Republicans are going to have to
ratchet up their social media presence if they want to compete with the
Democrats' operation this election season.
There's a significant difference
between the Twitter and Facebook presence of the Democratic Congressional
Campaign Committee and the National Republican Congressional Committee,
according to data compiled by software and analytics firm, OhMyGov Inc.
The DCCC started off 2012 with
just over 475,000 Facebook fans compared to the NRCC's 23,400. On Twitter, the
gap isn't so large, the DCCC had 39,763 followers on Jan. 1 to the NRCC's
Over the past two
months, both organizations have seen their social media presence increase. As
of Feb. 20, the DCCC has increased their twitter following 17.4 percent to
46,367 and their Facebook fans by 29.4 percent to 615,000. Their Facebook fans
saw large increases on Jan. 25 - 26, the day after President Obama's State of
the Union Address, and from Feb. 8 - 10, the two days after Rick Santorum was
declared the winner of the Missouri, Colorado and Minnesota caucuses.
The NRCC has also been steadily curating followers. Since
Jan. 1, they have increased their Facebook fans by 75.2 percent to 40,682 and
Twitter followers 28.4 percent to 26,644. They've made a public push for
Twitter followers by posting a large banner on the front page of NRCC.org that
says: "Follow us on Twitter: Click Here."
The DCCC has been using its
Twitter account to attack Republican candidates as well as to galvanize support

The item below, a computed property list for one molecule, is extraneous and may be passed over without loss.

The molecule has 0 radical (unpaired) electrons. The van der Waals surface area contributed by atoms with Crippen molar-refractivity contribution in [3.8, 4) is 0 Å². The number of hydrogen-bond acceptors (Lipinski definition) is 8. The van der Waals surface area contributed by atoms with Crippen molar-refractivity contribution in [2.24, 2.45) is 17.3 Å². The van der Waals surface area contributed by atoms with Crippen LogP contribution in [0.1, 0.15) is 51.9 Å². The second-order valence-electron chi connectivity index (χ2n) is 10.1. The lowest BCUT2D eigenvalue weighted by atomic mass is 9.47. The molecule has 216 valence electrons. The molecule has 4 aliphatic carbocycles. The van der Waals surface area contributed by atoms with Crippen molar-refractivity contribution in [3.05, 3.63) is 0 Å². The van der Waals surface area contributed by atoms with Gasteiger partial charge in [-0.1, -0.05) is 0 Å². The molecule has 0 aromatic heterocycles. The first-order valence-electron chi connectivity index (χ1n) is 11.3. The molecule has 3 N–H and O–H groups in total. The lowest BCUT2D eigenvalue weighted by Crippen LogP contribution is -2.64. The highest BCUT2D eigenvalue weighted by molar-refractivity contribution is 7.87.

around trending issues, such as last week's contraception debate. Recently the
account has posted a number of links to news articles about Congressman Michael
Grimm (R-NY), who has come under fire for improper fundraising and close
business ties to a convicted criminal.
Across the social media pong on Facebook, the DCCC's account
focuses on polls and petitions. The polls ask their fans to weigh in on issues
and the petitions urge them to "support President Obama's budget" or "Call out
Eric Cantor." In order to participate in the polls, Facebook users have to
authenticate their account with the DCCC. To do so, the organization asks
permission to access basic information such as name, gender, networks, list of
friends and current city. They also ask for permission to send users email.
The Republicans post less
frequently, only about once per day on their Facebook page. About half of their
posts link to their nrcc.org blog, which is filled with criticisms of President
Barack Obama and Democratic Party policies. Since the beginning of the year, all
65 of their posts attacked the Democrats.
The RNCC Twitter account takes a
similar line, focusing on alleged Democratic policy failures by linking to their blog
and frequent tweets about high unemployment.
For example, recent tweets
include "12.8 million unemployed Americans... #failedstimulus" and "Is
#Solyndra Obama's idea of an economy built to last?"
Perhaps both sides' increasing negative tone has turned off
average Americans. The U.S. boasts 116 million Facebook users, with about 15
percent of those users declaring themselves liberal and 10 percent
conservative, according to Mashable.com. That leaves both parties' organizations
missing out on reaching about 15 million possible supporters through Facebook.
And about 13 percent of adult Americans use Twitter, according to Pew Research. So even if only 10 percent of Twitter users
hold strong political beliefs, that leaves about 5 million people who may be
interested in DCCC or NRCC messaging on Twitter.